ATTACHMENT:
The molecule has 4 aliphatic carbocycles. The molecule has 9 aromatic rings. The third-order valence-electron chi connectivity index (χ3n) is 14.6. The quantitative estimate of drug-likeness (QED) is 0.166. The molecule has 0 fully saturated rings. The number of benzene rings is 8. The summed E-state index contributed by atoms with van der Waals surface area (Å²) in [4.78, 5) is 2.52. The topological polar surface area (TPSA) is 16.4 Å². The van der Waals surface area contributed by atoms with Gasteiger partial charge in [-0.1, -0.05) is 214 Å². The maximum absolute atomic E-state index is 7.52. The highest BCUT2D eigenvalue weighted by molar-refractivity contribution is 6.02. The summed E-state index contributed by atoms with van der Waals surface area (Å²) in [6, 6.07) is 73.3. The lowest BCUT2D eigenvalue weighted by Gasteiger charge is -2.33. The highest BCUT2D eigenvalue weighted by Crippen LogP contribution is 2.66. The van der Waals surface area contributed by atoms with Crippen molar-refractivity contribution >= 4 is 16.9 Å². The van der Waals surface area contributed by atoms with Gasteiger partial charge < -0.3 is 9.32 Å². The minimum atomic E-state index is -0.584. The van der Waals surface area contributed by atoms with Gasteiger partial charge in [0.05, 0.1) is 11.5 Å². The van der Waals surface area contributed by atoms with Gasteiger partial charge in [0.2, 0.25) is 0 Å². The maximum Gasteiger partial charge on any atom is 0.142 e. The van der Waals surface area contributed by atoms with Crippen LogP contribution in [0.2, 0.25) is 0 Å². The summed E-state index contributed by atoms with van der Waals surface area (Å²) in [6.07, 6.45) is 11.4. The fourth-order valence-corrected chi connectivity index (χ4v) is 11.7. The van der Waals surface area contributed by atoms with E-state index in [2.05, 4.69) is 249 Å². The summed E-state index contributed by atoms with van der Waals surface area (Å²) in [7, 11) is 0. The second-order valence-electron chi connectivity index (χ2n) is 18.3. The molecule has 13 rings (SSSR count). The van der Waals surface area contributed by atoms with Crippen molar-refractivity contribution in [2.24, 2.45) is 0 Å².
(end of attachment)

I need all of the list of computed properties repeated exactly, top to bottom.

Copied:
The molecule has 4 aliphatic carbocycles. The molecule has 9 aromatic rings. The third-order valence-electron chi connectivity index (χ3n) is 14.6. The quantitative estimate of drug-likeness (QED) is 0.166. The molecule has 0 fully saturated rings. The number of benzene rings is 8. The summed E-state index contributed by atoms with van der Waals surface area (Å²) in [4.78, 5) is 2.52. The topological polar surface area (TPSA) is 16.4 Å². The van der Waals surface area contributed by atoms with Gasteiger partial charge in [-0.1, -0.05) is 214 Å². The maximum absolute atomic E-state index is 7.52. The highest BCUT2D eigenvalue weighted by molar-refractivity contribution is 6.02. The summed E-state index contributed by atoms with van der Waals surface area (Å²) in [6, 6.07) is 73.3. The lowest BCUT2D eigenvalue weighted by Gasteiger charge is -2.33. The highest BCUT2D eigenvalue weighted by Crippen LogP contribution is 2.66. The van der Waals surface area contributed by atoms with Crippen molar-refractivity contribution >= 4 is 16.9 Å². The van der Waals surface area contributed by atoms with Gasteiger partial charge < -0.3 is 9.32 Å². The minimum atomic E-state index is -0.584. The van der Waals surface area contributed by atoms with Gasteiger partial charge in [0.05, 0.1) is 11.5 Å². The van der Waals surface area contributed by atoms with Gasteiger partial charge in [0.2, 0.25) is 0 Å². The maximum Gasteiger partial charge on any atom is 0.142 e. The van der Waals surface area contributed by atoms with Crippen LogP contribution in [0.2, 0.25) is 0 Å². The summed E-state index contributed by atoms with van der Waals surface area (Å²) in [6.07, 6.45) is 11.4. The fourth-order valence-corrected chi connectivity index (χ4v) is 11.7. The van der Waals surface area contributed by atoms with E-state index in [2.05, 4.69) is 249 Å². The summed E-state index contributed by atoms with van der Waals surface area (Å²) in [7, 11) is 0. The second-order valence-electron chi connectivity index (χ2n) is 18.3. The molecule has 13 rings (SSSR count). The van der Waals surface area contributed by atoms with Crippen molar-refractivity contribution in [2.24, 2.45) is 0 Å².